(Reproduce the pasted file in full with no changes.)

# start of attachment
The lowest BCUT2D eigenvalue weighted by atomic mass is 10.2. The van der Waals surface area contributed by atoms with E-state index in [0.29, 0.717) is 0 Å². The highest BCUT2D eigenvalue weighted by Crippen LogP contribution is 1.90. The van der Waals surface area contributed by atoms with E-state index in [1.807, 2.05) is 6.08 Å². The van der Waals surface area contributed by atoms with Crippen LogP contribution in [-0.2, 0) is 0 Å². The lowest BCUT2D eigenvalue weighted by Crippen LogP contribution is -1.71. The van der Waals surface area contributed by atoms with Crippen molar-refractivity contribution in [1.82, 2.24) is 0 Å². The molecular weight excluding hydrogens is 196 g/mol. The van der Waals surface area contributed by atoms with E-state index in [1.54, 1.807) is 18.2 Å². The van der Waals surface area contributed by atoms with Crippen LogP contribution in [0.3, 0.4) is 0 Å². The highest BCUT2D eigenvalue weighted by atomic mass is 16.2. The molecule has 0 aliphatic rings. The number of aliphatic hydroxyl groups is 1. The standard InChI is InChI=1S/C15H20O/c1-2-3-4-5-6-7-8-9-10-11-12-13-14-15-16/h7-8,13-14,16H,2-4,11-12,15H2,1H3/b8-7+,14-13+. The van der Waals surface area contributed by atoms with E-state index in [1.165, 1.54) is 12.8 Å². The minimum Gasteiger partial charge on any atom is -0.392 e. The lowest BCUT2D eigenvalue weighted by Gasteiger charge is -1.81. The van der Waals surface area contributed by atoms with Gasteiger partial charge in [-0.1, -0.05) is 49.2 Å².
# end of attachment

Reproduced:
The lowest BCUT2D eigenvalue weighted by atomic mass is 10.2. The van der Waals surface area contributed by atoms with E-state index in [0.29, 0.717) is 0 Å². The highest BCUT2D eigenvalue weighted by Crippen LogP contribution is 1.90. The van der Waals surface area contributed by atoms with E-state index in [1.807, 2.05) is 6.08 Å². The van der Waals surface area contributed by atoms with Crippen LogP contribution in [-0.2, 0) is 0 Å². The lowest BCUT2D eigenvalue weighted by Crippen LogP contribution is -1.71. The van der Waals surface area contributed by atoms with Crippen molar-refractivity contribution in [1.82, 2.24) is 0 Å². The molecular weight excluding hydrogens is 196 g/mol. The van der Waals surface area contributed by atoms with E-state index in [1.54, 1.807) is 18.2 Å². The van der Waals surface area contributed by atoms with Crippen LogP contribution in [0.3, 0.4) is 0 Å². The highest BCUT2D eigenvalue weighted by atomic mass is 16.2. The molecule has 0 aliphatic rings. The number of aliphatic hydroxyl groups is 1. The standard InChI is InChI=1S/C15H20O/c1-2-3-4-5-6-7-8-9-10-11-12-13-14-15-16/h7-8,13-14,16H,2-4,11-12,15H2,1H3/b8-7+,14-13+. The van der Waals surface area contributed by atoms with E-state index in [1.165, 1.54) is 12.8 Å². The minimum Gasteiger partial charge on any atom is -0.392 e. The lowest BCUT2D eigenvalue weighted by Gasteiger charge is -1.81. The van der Waals surface area contributed by atoms with Gasteiger partial charge in [-0.1, -0.05) is 49.2 Å².